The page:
Friday, 28 October 2011

Für deutsche Leser

LIT Verlag
As Niels revealed, the Vampirismus und magia posthuma im Diskurs der Habsburgermonarchie will be out soon. The book features proceedings from the 2009 Vienna conference.

For a taste of what this book'll contain, read his notes on the conference. I'm particularly interested in Christian Reiter's assertion that 'the epidemic in Medvedja in 1731-32 was caused by anthrax. Furthermore [concluding] that Flückinger and co. had falsified their report concerning the corpses not in a "vampire state" with the intent of obtaining remuneration for their examination of the corpses.' I'd love to see how he proves that.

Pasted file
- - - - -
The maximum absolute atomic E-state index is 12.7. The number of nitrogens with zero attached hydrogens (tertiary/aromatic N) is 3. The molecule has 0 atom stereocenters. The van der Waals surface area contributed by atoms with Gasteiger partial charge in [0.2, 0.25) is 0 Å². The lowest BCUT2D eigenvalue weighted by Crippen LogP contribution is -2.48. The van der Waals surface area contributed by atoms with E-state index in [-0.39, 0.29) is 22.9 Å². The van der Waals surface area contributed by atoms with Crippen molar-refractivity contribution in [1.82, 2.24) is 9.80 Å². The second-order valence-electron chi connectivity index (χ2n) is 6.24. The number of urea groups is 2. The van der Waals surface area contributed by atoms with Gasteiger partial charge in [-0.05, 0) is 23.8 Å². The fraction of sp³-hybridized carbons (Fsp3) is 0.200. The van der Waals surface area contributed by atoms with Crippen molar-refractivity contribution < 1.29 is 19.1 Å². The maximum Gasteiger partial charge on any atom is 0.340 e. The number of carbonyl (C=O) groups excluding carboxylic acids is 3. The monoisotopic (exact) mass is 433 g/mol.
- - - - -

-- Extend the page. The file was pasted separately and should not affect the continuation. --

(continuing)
The 'epidemic in Medvedja' refers to the Arnold Paole case. The importance of that case in vampire history can not be underestimated: it gave us the word, 'vampire'. It's because of that case that we know vampires are undead, bloodsucking corpses which you gotta stake through the heart. 

It's because of that case, that the symbolism inherent in the vampire's 'existence' found broader application, giving way to vampire literature—indeed, John Polidori's 'The vampyre; a tale' (1819) was partially inspired by the first English press coverage of the case: 'In the London Journal, of March, 1732, is a curious, and, of course credible account of a particular case of vampyrism, which is stated to have occurred at Madreyga, in Hungary.'

Therefore, imagine if the popularity of the vampire in Western culture started with a guy—who faked a report. Brilliant.

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